Open Access

Reply to comment on Fisichella et al. (2012), “Intestinal toxicity evaluation of TiO2 degraded surface-treated nanoparticles: a combined physico-chemical and toxicogenomics approach in Caco-2 cells” by Faust et al.

  • Matthieu Fisichella1,
  • Frédéric Bérenguer1,
  • Gérard Steinmetz1,
  • Mélanie Auffan2, 3,
  • Jérôme Rose2, 3 and
  • Odette Prat1, 3Email author
Particle and Fibre Toxicology20129:39

DOI: 10.1186/1743-8977-9-39

Received: 17 October 2012

Accepted: 17 October 2012

Published: 1 November 2012


In this response, we discuss the major differences that clearly distinguish our results from those mentioned by Faust et al. In particular, the experiments have been conducted on nanoparticles of different nature, what mainly explains the observed discrepancies. This is a reply to


We thank our colleagues, Faust et al. for reading our manuscript that was published in Particle and Fibre Toxicology recently [1] and pointing out differences relative to their own publication [2]. In their letter, Faust et al. indicated that: “The Fisichella et al. study employed surface-treated TiO2 nanoparticles (NPs) … Although these conflicting data may be a result of the nanomaterials employed…”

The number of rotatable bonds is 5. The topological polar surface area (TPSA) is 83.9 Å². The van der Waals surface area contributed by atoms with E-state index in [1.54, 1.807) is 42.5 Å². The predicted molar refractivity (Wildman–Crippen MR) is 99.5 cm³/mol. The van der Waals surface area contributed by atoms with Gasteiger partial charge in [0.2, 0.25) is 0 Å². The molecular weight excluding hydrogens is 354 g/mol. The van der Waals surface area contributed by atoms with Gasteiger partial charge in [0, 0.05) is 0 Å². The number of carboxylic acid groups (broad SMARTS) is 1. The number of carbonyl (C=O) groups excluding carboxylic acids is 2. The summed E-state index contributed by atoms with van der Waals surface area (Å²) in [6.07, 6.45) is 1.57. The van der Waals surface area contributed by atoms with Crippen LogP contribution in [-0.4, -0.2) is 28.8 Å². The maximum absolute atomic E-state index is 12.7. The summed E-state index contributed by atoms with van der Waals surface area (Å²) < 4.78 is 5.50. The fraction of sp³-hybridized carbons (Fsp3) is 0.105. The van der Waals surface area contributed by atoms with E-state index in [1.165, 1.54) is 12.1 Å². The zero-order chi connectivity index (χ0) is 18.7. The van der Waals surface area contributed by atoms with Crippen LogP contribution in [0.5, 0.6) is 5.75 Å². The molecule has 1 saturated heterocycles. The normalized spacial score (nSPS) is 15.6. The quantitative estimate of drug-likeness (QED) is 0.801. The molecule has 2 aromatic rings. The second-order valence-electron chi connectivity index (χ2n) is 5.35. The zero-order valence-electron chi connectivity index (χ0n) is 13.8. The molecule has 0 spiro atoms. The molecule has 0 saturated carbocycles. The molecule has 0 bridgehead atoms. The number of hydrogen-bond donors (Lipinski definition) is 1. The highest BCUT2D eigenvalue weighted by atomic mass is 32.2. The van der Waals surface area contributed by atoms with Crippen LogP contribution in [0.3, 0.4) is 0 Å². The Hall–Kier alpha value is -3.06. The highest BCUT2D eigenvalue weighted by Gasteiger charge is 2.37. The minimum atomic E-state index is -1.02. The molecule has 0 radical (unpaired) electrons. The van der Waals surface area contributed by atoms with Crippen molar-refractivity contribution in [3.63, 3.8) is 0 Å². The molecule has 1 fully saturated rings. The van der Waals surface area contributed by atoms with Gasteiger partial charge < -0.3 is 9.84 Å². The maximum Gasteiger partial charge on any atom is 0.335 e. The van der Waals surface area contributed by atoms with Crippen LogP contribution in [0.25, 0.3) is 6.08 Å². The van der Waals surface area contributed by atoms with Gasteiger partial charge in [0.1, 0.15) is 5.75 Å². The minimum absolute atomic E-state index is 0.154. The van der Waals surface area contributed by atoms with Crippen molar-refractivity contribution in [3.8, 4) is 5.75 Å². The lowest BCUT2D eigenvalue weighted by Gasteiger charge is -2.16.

We claim that this is not just a slight discrepancy, but the key difference between these two studies; indeed we do not use the same nanoparticles. The various physicochemical features of nanoparticles are now well known to lead to different interactions with biological systems and induce various toxicities [3]. We used surface-treated TiO2 nanoparticles, whereas Koeneman et al. used unmodified TiO2 nanoparticles.

  • In their study, Koeneman et al. observed adsorption of unmodified TiO2 NPs on Caco-2 cells and they conclude as follows:” Results of this investigation support our hypothesis that TiO2, although not toxic, has previously undescribed non-lethal effects on microvilli and intracellular-free calcium”.

  • Fisichella et al. do not observe any internalization, nor any cytotoxicity nor genomics effects in Caco-2 cells after exposure to surface-treated TiO2 NPs.

In their study, after 24h exposure to 100 μg/ mL of unmodified TiO2 NPs, Koeneman et al. observed that 29.6% of TiO2 NPs were absorbed on the cell surface, with 0.4% of the cells occupied by NPs (Figure four). Their SEM image (Figure seven) indicated that microvilli are damaged in the presence of 1000 μg/mL of unmodified TiO2 Nps, and “no longer stood erect” at 10 μg/mL due to NPs absorption onto cell surface. We considered that our results were consistent with those of Koeneman, regarding the lack of toxicity observed in their study for similar doses (10 μg/mL) of TiO2 NPs in identical cells.